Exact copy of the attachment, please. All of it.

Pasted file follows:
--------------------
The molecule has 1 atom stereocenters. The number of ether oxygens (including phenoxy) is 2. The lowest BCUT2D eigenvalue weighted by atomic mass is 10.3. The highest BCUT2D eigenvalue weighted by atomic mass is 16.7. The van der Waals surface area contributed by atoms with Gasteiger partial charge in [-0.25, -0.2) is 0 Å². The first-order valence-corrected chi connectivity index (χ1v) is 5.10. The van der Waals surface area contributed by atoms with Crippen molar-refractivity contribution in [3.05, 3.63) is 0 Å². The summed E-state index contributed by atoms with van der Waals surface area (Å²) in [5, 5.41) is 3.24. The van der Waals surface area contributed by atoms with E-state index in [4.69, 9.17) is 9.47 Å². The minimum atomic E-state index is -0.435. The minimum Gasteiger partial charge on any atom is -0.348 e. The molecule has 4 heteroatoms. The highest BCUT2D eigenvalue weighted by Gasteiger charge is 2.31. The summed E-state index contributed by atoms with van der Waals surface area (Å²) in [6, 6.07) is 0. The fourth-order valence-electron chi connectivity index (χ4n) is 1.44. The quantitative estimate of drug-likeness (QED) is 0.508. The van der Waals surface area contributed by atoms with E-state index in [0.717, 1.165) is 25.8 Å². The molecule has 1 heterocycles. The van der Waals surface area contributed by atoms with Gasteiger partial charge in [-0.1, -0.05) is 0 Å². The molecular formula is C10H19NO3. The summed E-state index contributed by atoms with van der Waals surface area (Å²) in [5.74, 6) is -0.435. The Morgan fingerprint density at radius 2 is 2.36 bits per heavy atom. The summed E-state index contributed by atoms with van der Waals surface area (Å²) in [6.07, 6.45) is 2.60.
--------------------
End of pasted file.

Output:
The molecule has 1 atom stereocenters. The number of ether oxygens (including phenoxy) is 2. The lowest BCUT2D eigenvalue weighted by atomic mass is 10.3. The highest BCUT2D eigenvalue weighted by atomic mass is 16.7. The van der Waals surface area contributed by atoms with Gasteiger partial charge in [-0.25, -0.2) is 0 Å². The first-order valence-corrected chi connectivity index (χ1v) is 5.10. The van der Waals surface area contributed by atoms with Crippen molar-refractivity contribution in [3.05, 3.63) is 0 Å². The summed E-state index contributed by atoms with van der Waals surface area (Å²) in [5, 5.41) is 3.24. The van der Waals surface area contributed by atoms with E-state index in [4.69, 9.17) is 9.47 Å². The minimum atomic E-state index is -0.435. The minimum Gasteiger partial charge on any atom is -0.348 e. The molecule has 4 heteroatoms. The highest BCUT2D eigenvalue weighted by Gasteiger charge is 2.31. The summed E-state index contributed by atoms with van der Waals surface area (Å²) in [6, 6.07) is 0. The fourth-order valence-electron chi connectivity index (χ4n) is 1.44. The quantitative estimate of drug-likeness (QED) is 0.508. The van der Waals surface area contributed by atoms with E-state index in [0.717, 1.165) is 25.8 Å². The molecule has 1 heterocycles. The van der Waals surface area contributed by atoms with Gasteiger partial charge in [-0.1, -0.05) is 0 Å². The molecular formula is C10H19NO3. The summed E-state index contributed by atoms with van der Waals surface area (Å²) in [5.74, 6) is -0.435. The Morgan fingerprint density at radius 2 is 2.36 bits per heavy atom. The summed E-state index contributed by atoms with van der Waals surface area (Å²) in [6.07, 6.45) is 2.60.